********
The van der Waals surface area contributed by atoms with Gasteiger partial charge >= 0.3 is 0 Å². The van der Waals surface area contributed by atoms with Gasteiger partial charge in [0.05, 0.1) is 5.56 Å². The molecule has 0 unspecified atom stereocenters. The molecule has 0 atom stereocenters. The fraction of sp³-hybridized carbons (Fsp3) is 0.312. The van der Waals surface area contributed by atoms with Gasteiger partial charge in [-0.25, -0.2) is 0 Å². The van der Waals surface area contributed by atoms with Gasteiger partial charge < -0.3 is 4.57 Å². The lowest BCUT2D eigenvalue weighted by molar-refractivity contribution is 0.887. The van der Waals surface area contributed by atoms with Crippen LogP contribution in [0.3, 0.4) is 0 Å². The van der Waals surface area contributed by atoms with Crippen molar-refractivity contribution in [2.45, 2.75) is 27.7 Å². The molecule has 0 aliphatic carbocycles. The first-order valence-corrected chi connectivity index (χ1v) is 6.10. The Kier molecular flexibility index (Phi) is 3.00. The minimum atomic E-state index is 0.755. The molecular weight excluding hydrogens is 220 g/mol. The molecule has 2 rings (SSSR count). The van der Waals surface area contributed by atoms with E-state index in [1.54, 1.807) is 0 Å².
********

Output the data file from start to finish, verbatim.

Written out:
The van der Waals surface area contributed by atoms with Gasteiger partial charge >= 0.3 is 0 Å². The van der Waals surface area contributed by atoms with Gasteiger partial charge in [0.05, 0.1) is 5.56 Å². The molecule has 0 unspecified atom stereocenters. The molecule has 0 atom stereocenters. The fraction of sp³-hybridized carbons (Fsp3) is 0.312. The van der Waals surface area contributed by atoms with Gasteiger partial charge in [-0.25, -0.2) is 0 Å². The van der Waals surface area contributed by atoms with Gasteiger partial charge < -0.3 is 4.57 Å². The lowest BCUT2D eigenvalue weighted by molar-refractivity contribution is 0.887. The van der Waals surface area contributed by atoms with Crippen LogP contribution in [0.3, 0.4) is 0 Å². The van der Waals surface area contributed by atoms with Crippen molar-refractivity contribution in [2.45, 2.75) is 27.7 Å². The molecule has 0 aliphatic carbocycles. The first-order valence-corrected chi connectivity index (χ1v) is 6.10. The Kier molecular flexibility index (Phi) is 3.00. The minimum atomic E-state index is 0.755. The molecular weight excluding hydrogens is 220 g/mol. The molecule has 2 rings (SSSR count). The van der Waals surface area contributed by atoms with E-state index in [1.54, 1.807) is 0 Å².